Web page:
Gove defends EBac at heads conference
11 Mar 2011
The Schools Secretary, Michael Gove, has refused to bow to criticism of the new school performance indicator, the EBac, despite being told by head teachers that it could lead to pupils being encouraged into inappropriate subject options.
Speaking at the annual conference of the Association of School and College Leaders, Mr Gove said of the EBac: 'I love it as it is'. Despite complaints from people he said he respected, he said: 'I am not planning to change it'. However he did say he would watch to see how its introduction affected school curriculum options.
In his speech, Mr Gove did attempt to be conciliatory towards head teachers who had criticised the new performance measure. He said the EBac was 'not intended to be the "be all and end all" but simply to be another tool for judging school performance'.
He even conceded that it was not the government's 'most important measure' - that, he said, was the 5 A*-Cs at GCSE, including maths and English.
Defending the EBac, Mr Gove said the choice of subjects (maths, English, science, a language and a humanity) was 'not arbitrary, nor nostalgic but based on countries that are often doing better then us'.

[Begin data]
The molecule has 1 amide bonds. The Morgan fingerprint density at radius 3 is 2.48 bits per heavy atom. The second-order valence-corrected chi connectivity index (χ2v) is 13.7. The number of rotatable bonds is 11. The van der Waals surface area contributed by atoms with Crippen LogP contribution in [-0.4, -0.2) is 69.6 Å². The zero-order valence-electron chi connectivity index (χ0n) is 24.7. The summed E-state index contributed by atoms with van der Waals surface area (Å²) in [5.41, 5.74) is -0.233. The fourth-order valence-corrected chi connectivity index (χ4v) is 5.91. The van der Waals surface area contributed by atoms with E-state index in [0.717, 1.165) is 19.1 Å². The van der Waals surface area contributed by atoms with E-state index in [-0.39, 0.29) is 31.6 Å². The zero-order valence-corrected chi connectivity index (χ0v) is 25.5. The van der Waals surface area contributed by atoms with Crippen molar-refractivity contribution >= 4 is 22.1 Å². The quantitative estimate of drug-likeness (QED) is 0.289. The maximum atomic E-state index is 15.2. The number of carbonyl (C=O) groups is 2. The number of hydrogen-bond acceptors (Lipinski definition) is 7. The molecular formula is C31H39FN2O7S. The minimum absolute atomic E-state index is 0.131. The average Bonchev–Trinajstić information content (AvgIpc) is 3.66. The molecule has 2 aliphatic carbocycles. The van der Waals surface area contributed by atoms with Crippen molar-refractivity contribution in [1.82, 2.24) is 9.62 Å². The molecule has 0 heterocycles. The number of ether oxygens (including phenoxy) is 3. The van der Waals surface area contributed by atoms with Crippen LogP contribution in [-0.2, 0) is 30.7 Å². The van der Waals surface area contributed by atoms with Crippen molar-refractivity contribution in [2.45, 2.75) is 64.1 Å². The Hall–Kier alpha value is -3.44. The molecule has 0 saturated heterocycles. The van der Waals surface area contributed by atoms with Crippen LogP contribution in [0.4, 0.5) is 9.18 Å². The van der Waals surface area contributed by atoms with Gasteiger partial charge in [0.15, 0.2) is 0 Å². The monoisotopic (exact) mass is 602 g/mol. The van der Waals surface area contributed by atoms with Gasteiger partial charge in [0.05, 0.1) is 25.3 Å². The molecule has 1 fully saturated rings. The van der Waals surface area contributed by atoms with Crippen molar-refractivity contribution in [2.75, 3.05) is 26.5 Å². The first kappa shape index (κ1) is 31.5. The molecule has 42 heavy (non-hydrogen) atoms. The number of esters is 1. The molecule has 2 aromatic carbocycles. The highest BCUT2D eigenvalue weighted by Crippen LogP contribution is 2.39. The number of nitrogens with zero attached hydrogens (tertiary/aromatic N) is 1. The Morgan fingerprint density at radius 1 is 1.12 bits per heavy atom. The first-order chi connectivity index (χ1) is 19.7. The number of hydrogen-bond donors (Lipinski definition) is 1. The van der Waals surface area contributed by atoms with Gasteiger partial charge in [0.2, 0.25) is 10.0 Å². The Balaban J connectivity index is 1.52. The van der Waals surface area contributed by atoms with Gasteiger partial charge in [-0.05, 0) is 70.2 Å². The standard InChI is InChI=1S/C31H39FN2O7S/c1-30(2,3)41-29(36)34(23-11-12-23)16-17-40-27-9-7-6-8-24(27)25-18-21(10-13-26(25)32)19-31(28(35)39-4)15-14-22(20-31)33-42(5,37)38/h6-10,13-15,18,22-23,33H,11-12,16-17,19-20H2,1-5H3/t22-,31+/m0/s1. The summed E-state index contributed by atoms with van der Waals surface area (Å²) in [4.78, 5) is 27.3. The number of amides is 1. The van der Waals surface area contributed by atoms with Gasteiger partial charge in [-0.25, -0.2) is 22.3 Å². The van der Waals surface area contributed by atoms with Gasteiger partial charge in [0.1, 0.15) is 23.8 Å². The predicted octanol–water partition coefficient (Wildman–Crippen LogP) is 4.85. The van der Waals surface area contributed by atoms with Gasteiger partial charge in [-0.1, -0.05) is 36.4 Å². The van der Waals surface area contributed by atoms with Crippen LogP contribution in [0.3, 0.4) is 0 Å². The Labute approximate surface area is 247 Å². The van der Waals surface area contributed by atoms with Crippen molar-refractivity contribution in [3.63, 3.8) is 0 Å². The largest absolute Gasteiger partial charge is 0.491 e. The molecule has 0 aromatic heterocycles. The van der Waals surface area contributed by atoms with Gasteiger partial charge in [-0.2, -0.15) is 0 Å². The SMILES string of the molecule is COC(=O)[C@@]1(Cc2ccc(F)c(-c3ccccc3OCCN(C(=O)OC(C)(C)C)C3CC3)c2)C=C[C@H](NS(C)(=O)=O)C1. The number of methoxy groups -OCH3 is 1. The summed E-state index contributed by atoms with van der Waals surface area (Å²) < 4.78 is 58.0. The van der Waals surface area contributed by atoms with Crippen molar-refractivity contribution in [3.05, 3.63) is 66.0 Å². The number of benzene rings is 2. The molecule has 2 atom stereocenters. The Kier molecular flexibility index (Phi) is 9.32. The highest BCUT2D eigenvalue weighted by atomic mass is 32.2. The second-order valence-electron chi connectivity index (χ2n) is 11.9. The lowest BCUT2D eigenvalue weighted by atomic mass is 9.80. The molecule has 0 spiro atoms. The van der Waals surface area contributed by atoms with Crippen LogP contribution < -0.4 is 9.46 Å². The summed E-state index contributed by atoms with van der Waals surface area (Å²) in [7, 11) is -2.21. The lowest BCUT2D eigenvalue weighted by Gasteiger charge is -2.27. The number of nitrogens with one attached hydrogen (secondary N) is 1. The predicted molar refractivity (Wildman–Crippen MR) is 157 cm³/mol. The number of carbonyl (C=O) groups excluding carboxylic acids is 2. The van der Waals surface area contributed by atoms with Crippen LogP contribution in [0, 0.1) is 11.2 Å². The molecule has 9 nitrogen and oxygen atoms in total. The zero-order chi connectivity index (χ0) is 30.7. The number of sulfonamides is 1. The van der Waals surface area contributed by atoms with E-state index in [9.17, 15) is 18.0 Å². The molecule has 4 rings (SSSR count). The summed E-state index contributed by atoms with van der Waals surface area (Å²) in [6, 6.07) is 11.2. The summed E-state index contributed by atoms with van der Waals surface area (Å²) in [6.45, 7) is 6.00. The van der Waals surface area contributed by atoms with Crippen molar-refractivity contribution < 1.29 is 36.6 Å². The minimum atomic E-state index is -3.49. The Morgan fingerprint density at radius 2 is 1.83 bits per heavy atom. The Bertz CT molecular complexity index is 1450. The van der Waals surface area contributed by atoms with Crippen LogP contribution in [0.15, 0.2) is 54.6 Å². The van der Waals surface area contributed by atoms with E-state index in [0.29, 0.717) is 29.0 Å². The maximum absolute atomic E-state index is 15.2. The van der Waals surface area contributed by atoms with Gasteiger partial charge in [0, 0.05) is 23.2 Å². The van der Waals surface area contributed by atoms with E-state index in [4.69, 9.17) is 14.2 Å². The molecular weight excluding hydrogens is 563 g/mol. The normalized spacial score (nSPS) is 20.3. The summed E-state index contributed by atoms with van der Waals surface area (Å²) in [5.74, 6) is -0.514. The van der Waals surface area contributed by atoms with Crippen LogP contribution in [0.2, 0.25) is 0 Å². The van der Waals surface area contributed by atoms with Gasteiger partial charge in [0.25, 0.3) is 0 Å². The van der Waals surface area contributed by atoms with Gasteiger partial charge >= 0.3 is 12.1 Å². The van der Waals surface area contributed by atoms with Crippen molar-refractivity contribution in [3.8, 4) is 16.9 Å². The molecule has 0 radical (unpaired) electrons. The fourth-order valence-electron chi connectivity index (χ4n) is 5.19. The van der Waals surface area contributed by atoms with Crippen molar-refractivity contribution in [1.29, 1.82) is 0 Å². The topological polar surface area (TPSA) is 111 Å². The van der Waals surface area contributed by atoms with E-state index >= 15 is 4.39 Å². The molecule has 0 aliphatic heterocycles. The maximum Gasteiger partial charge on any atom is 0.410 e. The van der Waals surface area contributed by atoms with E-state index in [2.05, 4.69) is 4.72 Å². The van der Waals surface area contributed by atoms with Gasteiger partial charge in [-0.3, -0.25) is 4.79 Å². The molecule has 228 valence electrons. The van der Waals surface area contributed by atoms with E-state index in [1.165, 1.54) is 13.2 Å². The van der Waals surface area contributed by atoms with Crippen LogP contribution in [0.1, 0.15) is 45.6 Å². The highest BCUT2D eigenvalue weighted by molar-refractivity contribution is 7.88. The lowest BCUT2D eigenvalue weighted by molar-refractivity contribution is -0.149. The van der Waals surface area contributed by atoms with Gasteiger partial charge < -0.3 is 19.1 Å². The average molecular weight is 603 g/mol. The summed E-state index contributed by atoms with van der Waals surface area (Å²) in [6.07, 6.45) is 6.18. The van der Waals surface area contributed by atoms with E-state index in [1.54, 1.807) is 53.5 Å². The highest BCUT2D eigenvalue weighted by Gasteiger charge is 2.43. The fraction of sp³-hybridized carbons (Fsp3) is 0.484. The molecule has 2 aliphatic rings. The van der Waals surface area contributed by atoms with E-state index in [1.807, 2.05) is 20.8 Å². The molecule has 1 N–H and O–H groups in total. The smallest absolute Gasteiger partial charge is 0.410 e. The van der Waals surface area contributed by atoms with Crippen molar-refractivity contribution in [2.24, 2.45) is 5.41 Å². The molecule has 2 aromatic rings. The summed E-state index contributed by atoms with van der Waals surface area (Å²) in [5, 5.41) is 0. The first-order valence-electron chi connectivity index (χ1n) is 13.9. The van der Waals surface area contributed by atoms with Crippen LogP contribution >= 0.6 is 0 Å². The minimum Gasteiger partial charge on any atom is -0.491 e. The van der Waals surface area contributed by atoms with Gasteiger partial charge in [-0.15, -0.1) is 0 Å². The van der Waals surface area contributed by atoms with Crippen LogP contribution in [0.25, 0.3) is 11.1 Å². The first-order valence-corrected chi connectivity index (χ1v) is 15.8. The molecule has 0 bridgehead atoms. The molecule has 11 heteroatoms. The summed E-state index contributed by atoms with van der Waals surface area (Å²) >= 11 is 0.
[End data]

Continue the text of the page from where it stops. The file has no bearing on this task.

He insisted it was 'not a 1950's curriculum but was meant to get everyone to 'raise their game'. Moreover, he said, there was no reason why the EBac subjects should take up any more than 70% of the timetable'.
Brian Lightman, General-Secretary of ASCL, said he was not persuaded by Mr Gove's argument and his organisation would 'redouble our efforts' to produce a concrete proposal for a broader Baccalaureate-style qualification.
In the rest of his speech to ASCL, Mr Gove sad he wanted Ofsted to do more to celebrate the success of schools. He said: 'I'd like Ofsted to be a little less like the Spanish Inquisition and more like Simon Cowell, ready to celebrate that Britain has got talent.'